A digital camera allows us to take pictures that we wouldn't normally give a second glance, but when opened in Photoshop can be transformed into something completely different. This image was taken in Stow-on-the-Wold in the Cotswolds using the Coolpix 990.
Most images require some kind of tweaking. We start by calling up the levels paletteimage>adjust>levels or shortcut ctrl+L on our keyboards. In this case the auto command is found to be sufficient so we apply it to our image. Hold our cursor over the above image to see the difference.
To hold our attention within the image we could do with a person to occupy the archway, so a figure that we have used in a previous image can be called up. Our figure can be dragged into our main image using the move tool and Photoshop will copy the figure to a new layer. The figure needs to be scaled down to fit our picture space so the transform commandiscalledup,edit>free transform or try using the short cut ctrl+T. This will put an eight handled frame around the image. Holding down the shift key drag the top corner handle inwards to reduce the size while maintaining the correct proportions. Moving the cursor into the frame changes it to a black arrow which will allow us to move the figure into position. Double click or press the enter key to remove the frame.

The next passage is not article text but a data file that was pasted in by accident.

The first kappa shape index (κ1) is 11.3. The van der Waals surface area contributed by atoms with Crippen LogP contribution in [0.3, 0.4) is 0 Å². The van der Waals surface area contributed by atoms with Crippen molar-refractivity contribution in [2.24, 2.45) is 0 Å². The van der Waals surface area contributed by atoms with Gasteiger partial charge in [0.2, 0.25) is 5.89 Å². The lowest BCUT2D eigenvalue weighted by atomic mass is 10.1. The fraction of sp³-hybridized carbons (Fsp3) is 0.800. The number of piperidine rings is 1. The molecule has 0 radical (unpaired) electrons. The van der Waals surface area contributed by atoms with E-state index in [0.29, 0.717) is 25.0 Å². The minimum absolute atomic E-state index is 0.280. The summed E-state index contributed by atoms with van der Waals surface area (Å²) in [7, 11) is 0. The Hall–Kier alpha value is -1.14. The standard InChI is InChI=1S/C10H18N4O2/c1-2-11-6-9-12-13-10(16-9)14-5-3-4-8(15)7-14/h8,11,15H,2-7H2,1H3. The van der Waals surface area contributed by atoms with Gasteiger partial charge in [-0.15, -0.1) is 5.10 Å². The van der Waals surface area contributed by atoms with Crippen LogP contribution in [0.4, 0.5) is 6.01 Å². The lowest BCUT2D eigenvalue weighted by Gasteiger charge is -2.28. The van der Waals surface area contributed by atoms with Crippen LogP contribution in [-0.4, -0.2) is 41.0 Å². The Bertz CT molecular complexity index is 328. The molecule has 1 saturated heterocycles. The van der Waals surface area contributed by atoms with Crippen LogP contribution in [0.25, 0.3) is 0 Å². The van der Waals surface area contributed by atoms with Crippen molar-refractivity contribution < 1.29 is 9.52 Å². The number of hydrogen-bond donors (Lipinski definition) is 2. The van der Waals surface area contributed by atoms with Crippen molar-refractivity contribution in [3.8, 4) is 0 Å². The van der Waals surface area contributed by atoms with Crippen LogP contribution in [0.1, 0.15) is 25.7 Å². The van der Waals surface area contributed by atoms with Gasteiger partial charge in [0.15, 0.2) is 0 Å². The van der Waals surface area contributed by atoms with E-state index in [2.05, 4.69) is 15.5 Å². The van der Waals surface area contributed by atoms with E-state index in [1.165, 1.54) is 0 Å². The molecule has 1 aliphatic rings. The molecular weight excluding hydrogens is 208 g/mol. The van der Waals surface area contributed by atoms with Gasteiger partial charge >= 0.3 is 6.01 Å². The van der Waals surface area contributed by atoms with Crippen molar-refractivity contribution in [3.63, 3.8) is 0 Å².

Tip When ever we make a selection from another image such as a person, flower or even a seagull keep it as a layer (PSD file) and store it in a separate folder, as it can then be used in other images.
We can rename our new layer by right mouse clicking on the layer and selecting layer properties. We can then type in the name of our new layer, in this case 'figure'
TipHolding down the Alt key while clicking the icon will enable us to rename our layer as we are adding it.
To allow us to add a border we need to increase the canvas size of our image. Select white as the background colour in our tool box, and from the menu bar chooseimage>canvas size increasing both the width and height by one inch. Tick the centre box to ensure our white border is placed evenly around our image.
At this stage we could flatten our image, or if we choose to continue working in layers, create a new empty layer above our figure layer by clicking on the new layer icon. Under the layers palette select merge visible from the menu and hold down our alt key. This will copy all our visible layers into one new layer. This is a great way to keep working in layers while leaving the option to change things if we are not happy with the end result.
In the layers palette we copy our new Layer 1 by dragging it over the new layer icon and rename it Effect.
Fromourfiltermenuwechoosefilter>blur>smart blur and from the drop down menus on the smart blur palette select High for the quality and edges only from the mode menu. Set the values to around 5 for the radius and 26 for the threshold. The effect of the setting can be seen in the preview window of the palette as we apply these values, so it is always worth experimenting with these settings.
When the smart blur is applied it appears as white lines on a black background, so we needtoinversethis:select>inverse or shortcut ctrl+alt+I. This will now give us a black outline on a white background.